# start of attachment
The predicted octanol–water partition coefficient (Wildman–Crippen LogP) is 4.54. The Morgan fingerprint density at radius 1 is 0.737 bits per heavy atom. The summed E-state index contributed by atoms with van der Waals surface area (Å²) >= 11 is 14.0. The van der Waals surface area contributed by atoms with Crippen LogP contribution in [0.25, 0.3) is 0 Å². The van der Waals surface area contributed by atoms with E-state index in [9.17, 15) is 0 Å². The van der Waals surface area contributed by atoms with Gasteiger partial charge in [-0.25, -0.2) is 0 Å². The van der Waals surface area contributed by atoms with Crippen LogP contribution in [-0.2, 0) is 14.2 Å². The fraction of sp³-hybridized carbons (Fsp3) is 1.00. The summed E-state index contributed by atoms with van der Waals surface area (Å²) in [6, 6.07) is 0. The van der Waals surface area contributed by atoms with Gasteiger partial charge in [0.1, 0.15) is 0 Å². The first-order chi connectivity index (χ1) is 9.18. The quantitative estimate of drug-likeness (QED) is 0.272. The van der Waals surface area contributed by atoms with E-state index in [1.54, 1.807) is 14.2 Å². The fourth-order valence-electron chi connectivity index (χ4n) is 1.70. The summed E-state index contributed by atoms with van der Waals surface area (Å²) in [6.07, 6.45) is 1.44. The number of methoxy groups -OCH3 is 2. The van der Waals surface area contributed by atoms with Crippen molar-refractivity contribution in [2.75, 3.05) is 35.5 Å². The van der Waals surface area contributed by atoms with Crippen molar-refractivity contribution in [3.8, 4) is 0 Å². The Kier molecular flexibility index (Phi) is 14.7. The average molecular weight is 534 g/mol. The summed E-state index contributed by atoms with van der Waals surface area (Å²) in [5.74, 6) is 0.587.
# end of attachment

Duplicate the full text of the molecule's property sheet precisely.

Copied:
The predicted octanol–water partition coefficient (Wildman–Crippen LogP) is 4.54. The Morgan fingerprint density at radius 1 is 0.737 bits per heavy atom. The summed E-state index contributed by atoms with van der Waals surface area (Å²) >= 11 is 14.0. The van der Waals surface area contributed by atoms with Crippen LogP contribution in [0.25, 0.3) is 0 Å². The van der Waals surface area contributed by atoms with E-state index in [9.17, 15) is 0 Å². The van der Waals surface area contributed by atoms with Gasteiger partial charge in [-0.25, -0.2) is 0 Å². The van der Waals surface area contributed by atoms with Crippen LogP contribution in [-0.2, 0) is 14.2 Å². The fraction of sp³-hybridized carbons (Fsp3) is 1.00. The summed E-state index contributed by atoms with van der Waals surface area (Å²) in [6, 6.07) is 0. The van der Waals surface area contributed by atoms with Gasteiger partial charge in [0.1, 0.15) is 0 Å². The first-order chi connectivity index (χ1) is 9.18. The quantitative estimate of drug-likeness (QED) is 0.272. The van der Waals surface area contributed by atoms with E-state index in [1.54, 1.807) is 14.2 Å². The fourth-order valence-electron chi connectivity index (χ4n) is 1.70. The summed E-state index contributed by atoms with van der Waals surface area (Å²) in [6.07, 6.45) is 1.44. The number of methoxy groups -OCH3 is 2. The van der Waals surface area contributed by atoms with Crippen molar-refractivity contribution in [2.75, 3.05) is 35.5 Å². The van der Waals surface area contributed by atoms with Crippen molar-refractivity contribution in [3.8, 4) is 0 Å². The Kier molecular flexibility index (Phi) is 14.7. The average molecular weight is 534 g/mol. The summed E-state index contributed by atoms with van der Waals surface area (Å²) in [5.74, 6) is 0.587.